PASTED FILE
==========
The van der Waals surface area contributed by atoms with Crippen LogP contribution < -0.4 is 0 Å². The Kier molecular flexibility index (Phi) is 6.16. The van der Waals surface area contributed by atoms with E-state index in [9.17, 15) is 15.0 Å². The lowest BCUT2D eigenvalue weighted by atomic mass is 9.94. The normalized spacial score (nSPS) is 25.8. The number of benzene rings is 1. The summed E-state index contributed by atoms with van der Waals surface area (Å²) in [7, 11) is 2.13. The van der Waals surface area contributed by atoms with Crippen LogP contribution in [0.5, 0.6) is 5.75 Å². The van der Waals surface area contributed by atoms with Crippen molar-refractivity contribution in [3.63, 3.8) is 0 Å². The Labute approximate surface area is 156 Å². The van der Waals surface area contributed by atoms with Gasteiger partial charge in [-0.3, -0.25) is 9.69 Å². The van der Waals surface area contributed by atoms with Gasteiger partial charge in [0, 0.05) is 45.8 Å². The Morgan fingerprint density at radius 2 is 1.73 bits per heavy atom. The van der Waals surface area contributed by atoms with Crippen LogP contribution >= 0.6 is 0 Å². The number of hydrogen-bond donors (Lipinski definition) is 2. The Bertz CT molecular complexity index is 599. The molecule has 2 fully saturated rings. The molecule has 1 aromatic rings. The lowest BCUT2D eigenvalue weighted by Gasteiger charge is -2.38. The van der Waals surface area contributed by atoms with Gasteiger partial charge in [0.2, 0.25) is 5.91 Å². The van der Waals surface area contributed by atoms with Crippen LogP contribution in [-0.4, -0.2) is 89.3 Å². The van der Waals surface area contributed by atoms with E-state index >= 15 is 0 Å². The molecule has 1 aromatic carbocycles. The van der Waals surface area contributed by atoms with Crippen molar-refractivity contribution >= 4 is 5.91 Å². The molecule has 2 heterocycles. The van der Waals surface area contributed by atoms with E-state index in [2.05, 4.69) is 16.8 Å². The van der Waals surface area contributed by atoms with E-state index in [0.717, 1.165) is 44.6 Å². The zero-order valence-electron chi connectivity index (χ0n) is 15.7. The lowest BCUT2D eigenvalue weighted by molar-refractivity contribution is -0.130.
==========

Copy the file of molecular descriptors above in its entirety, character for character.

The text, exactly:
The van der Waals surface area contributed by atoms with Crippen LogP contribution < -0.4 is 0 Å². The Kier molecular flexibility index (Phi) is 6.16. The van der Waals surface area contributed by atoms with E-state index in [9.17, 15) is 15.0 Å². The lowest BCUT2D eigenvalue weighted by atomic mass is 9.94. The normalized spacial score (nSPS) is 25.8. The number of benzene rings is 1. The summed E-state index contributed by atoms with van der Waals surface area (Å²) in [7, 11) is 2.13. The van der Waals surface area contributed by atoms with Crippen LogP contribution in [0.5, 0.6) is 5.75 Å². The van der Waals surface area contributed by atoms with Crippen molar-refractivity contribution in [3.63, 3.8) is 0 Å². The Labute approximate surface area is 156 Å². The van der Waals surface area contributed by atoms with Gasteiger partial charge in [-0.3, -0.25) is 9.69 Å². The van der Waals surface area contributed by atoms with Gasteiger partial charge in [0, 0.05) is 45.8 Å². The Morgan fingerprint density at radius 2 is 1.73 bits per heavy atom. The van der Waals surface area contributed by atoms with Crippen LogP contribution >= 0.6 is 0 Å². The number of hydrogen-bond donors (Lipinski definition) is 2. The Bertz CT molecular complexity index is 599. The molecule has 2 fully saturated rings. The molecule has 1 aromatic rings. The lowest BCUT2D eigenvalue weighted by Gasteiger charge is -2.38. The van der Waals surface area contributed by atoms with Gasteiger partial charge in [0.2, 0.25) is 5.91 Å². The van der Waals surface area contributed by atoms with Crippen LogP contribution in [-0.4, -0.2) is 89.3 Å². The van der Waals surface area contributed by atoms with E-state index >= 15 is 0 Å². The molecule has 1 aromatic carbocycles. The van der Waals surface area contributed by atoms with Crippen molar-refractivity contribution >= 4 is 5.91 Å². The molecule has 2 heterocycles. The van der Waals surface area contributed by atoms with E-state index in [2.05, 4.69) is 16.8 Å². The van der Waals surface area contributed by atoms with E-state index in [0.717, 1.165) is 44.6 Å². The zero-order valence-electron chi connectivity index (χ0n) is 15.7. The lowest BCUT2D eigenvalue weighted by molar-refractivity contribution is -0.130.